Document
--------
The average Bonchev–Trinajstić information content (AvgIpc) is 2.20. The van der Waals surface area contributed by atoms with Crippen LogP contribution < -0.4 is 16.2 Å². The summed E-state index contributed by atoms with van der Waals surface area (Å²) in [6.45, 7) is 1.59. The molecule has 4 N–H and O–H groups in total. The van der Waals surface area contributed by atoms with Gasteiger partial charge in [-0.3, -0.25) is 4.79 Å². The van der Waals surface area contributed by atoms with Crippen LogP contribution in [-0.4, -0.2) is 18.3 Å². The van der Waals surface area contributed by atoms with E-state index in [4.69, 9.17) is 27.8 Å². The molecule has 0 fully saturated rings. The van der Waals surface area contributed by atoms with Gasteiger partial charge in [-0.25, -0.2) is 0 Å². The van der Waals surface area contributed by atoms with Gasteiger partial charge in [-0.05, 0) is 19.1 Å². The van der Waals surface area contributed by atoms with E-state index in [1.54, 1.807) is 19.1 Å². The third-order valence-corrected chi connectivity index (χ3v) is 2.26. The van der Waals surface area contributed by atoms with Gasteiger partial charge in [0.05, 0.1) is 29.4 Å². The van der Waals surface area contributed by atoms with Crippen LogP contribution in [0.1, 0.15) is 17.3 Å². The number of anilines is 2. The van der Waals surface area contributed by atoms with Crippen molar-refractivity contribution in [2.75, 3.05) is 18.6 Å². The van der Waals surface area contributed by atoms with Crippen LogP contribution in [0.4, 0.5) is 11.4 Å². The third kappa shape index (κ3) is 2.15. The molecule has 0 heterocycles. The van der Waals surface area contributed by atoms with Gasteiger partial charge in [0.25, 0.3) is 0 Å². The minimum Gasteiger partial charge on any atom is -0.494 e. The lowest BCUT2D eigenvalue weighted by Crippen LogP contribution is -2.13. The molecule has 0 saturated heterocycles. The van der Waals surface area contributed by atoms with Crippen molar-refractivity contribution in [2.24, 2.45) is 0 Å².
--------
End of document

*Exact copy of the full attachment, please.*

The average Bonchev–Trinajstić information content (AvgIpc) is 2.20. The van der Waals surface area contributed by atoms with Crippen LogP contribution < -0.4 is 16.2 Å². The summed E-state index contributed by atoms with van der Waals surface area (Å²) in [6.45, 7) is 1.59. The molecule has 4 N–H and O–H groups in total. The van der Waals surface area contributed by atoms with Gasteiger partial charge in [-0.3, -0.25) is 4.79 Å². The van der Waals surface area contributed by atoms with Crippen LogP contribution in [-0.4, -0.2) is 18.3 Å². The van der Waals surface area contributed by atoms with E-state index in [4.69, 9.17) is 27.8 Å². The molecule has 0 fully saturated rings. The van der Waals surface area contributed by atoms with Gasteiger partial charge in [-0.25, -0.2) is 0 Å². The van der Waals surface area contributed by atoms with Gasteiger partial charge in [-0.05, 0) is 19.1 Å². The van der Waals surface area contributed by atoms with E-state index in [1.54, 1.807) is 19.1 Å². The third-order valence-corrected chi connectivity index (χ3v) is 2.26. The van der Waals surface area contributed by atoms with Gasteiger partial charge in [0.05, 0.1) is 29.4 Å². The van der Waals surface area contributed by atoms with Crippen LogP contribution in [0.1, 0.15) is 17.3 Å². The number of anilines is 2. The van der Waals surface area contributed by atoms with Crippen molar-refractivity contribution in [2.75, 3.05) is 18.6 Å². The van der Waals surface area contributed by atoms with Crippen LogP contribution in [0.4, 0.5) is 11.4 Å². The third kappa shape index (κ3) is 2.15. The molecule has 0 heterocycles. The van der Waals surface area contributed by atoms with Gasteiger partial charge in [0.25, 0.3) is 0 Å². The minimum Gasteiger partial charge on any atom is -0.494 e. The lowest BCUT2D eigenvalue weighted by Crippen LogP contribution is -2.13. The molecule has 0 saturated heterocycles. The van der Waals surface area contributed by atoms with Crippen molar-refractivity contribution in [2.24, 2.45) is 0 Å².